Earlier in the same hearings, Mr. David R. Zwick also recommended "that the disposal of wastes and other materials in injection wells fall under the permit system in section 402." Hearings on H.R.11896 et al., supra, at 436.
Representative Aspin also objected to the exclusion of some deep-well injections from the definition of "pollutant." Hearings on H.R.11896 et al., supra, at 727-29; see note 19 supra. He stated his understanding that the exclusion,
if left in (the bill), would mean that the Administrator of the EPA would not even have the authority to obtain data, conduct studies, and make recommendations for the establishment of environmentally sound regulations of 99 percent of the country's waste injection wells the primary industrial polluters of the Nations ground water resources.
Hearings on H.R.11896 et al., supra, at 728.
The thrust of these representatives' statement went to the exclusion of some deep-well injections from the definition of "pollutant." See note 19 supra. Like Representative Aspin, see note 29 supra, it was their understanding that:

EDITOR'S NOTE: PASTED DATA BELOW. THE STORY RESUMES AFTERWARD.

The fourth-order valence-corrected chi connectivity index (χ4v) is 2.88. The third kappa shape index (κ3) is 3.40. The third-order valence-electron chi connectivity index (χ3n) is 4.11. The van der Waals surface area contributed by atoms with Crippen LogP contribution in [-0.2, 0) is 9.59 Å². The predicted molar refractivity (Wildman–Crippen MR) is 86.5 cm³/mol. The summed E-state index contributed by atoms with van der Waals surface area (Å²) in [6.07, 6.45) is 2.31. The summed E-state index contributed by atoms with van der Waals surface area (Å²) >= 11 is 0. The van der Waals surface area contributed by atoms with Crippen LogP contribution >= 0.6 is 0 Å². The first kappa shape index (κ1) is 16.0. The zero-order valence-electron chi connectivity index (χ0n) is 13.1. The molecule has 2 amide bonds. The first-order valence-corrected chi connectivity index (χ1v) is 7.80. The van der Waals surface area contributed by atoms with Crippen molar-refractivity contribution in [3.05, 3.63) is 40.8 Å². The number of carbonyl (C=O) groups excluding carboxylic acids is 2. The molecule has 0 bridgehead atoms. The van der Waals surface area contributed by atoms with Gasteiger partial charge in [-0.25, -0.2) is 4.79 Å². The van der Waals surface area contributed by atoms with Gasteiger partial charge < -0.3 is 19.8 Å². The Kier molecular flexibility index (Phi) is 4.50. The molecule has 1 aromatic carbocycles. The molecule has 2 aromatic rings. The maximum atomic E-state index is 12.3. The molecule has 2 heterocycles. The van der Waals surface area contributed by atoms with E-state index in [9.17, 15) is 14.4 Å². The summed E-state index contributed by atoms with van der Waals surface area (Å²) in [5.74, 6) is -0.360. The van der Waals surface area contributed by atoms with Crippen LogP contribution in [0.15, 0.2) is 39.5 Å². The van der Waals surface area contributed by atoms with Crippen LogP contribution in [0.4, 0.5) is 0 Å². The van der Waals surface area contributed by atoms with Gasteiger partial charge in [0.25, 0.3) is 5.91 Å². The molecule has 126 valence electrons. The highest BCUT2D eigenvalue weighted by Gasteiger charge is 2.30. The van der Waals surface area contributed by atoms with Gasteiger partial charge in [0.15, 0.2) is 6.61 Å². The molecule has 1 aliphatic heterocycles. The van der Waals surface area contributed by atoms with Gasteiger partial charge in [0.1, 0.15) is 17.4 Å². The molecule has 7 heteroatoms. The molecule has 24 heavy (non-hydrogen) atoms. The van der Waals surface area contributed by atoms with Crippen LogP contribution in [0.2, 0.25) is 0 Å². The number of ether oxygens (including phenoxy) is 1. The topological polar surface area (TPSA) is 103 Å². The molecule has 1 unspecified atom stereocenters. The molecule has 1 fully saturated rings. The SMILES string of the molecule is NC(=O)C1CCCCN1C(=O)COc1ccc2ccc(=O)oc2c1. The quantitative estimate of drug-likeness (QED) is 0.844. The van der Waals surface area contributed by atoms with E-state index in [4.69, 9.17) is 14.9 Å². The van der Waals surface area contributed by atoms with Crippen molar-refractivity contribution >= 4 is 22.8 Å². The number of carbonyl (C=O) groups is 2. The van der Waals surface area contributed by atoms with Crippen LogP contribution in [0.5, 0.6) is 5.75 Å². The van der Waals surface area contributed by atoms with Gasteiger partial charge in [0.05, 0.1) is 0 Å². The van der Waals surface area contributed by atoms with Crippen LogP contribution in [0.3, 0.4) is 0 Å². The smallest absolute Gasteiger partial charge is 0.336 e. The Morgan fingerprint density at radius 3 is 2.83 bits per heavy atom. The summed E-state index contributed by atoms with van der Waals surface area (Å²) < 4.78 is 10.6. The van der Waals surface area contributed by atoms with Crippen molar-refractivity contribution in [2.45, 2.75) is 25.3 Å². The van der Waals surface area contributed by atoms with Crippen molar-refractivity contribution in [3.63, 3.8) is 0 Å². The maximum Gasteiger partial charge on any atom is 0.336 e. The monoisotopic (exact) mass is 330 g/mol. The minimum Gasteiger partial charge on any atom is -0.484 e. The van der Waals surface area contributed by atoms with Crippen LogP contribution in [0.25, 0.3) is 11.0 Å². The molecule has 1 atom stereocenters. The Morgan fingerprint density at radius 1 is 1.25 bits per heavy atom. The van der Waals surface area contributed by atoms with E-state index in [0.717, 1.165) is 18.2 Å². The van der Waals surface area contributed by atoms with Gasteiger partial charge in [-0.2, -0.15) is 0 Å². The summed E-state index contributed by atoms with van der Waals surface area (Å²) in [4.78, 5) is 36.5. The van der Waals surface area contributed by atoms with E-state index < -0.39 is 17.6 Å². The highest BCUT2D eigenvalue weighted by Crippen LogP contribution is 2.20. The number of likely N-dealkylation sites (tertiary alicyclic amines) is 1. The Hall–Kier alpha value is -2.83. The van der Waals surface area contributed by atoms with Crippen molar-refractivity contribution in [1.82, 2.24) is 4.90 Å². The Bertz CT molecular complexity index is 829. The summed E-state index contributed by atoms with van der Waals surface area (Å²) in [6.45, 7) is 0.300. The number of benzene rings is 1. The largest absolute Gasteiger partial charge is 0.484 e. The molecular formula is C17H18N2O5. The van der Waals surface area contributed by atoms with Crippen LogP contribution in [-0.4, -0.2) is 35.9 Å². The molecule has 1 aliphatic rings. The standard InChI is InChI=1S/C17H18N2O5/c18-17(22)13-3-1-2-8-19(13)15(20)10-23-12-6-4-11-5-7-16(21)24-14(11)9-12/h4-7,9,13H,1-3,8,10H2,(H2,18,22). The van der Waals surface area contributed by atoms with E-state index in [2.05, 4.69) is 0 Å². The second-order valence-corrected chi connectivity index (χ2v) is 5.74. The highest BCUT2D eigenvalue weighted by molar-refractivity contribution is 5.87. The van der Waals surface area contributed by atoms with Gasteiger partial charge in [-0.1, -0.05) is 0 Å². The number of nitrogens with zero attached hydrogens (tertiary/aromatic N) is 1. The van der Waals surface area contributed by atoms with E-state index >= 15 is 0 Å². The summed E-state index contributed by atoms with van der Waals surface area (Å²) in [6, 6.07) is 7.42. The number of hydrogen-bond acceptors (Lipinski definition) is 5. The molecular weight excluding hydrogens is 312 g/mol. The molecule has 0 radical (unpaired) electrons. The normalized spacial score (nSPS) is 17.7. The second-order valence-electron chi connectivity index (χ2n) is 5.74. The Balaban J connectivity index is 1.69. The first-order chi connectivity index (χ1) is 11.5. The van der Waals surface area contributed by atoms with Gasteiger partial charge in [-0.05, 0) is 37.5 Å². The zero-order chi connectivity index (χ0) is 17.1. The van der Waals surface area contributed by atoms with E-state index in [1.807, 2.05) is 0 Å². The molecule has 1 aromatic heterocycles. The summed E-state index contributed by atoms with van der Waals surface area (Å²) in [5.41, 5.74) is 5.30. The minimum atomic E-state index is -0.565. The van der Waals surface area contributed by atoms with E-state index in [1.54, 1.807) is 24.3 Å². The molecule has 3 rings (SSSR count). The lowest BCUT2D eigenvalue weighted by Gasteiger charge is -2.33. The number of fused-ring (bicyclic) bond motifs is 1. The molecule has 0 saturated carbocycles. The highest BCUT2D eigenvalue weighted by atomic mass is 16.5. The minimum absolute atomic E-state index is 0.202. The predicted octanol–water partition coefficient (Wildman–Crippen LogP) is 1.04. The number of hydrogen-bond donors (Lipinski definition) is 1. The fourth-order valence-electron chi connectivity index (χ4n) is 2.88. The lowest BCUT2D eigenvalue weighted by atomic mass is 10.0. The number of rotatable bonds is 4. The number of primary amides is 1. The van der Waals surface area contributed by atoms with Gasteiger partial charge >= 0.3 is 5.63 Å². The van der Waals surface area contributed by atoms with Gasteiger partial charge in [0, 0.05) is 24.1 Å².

This exemption has the effect of preventing the EPA from even studying or publishing information on, or making plans to control, pollution of ground water from the oil industry's injection wells.
H.R.Rep.No.911, supra, at 411, 1 Leg.Hist. 880.
A portion of this debate centered on whether some deep-well injections should be excluded from the definition of "pollutant." See notes 19, 29, and 30 supra. It is unnecessary, for our purposes, to rehearse comments during the debate that were directed to this issue
This intention was consummated in part two years later when Congress enacted the Safe Drinking Water Act of 1974, Pub. L. 93-523, 88 Stat. 1660 et seq., 42 U.S.C. § 300f et seq. Part C of the Act deals explicitly and comprehensively with the subject of deep-well injections. The Administrator has not invoked any authority under this Act in this case
The Administrator also seeks support from the House Report that accompanied the Safe Drinking Water Act of 1974, see note 32 supra. This report states: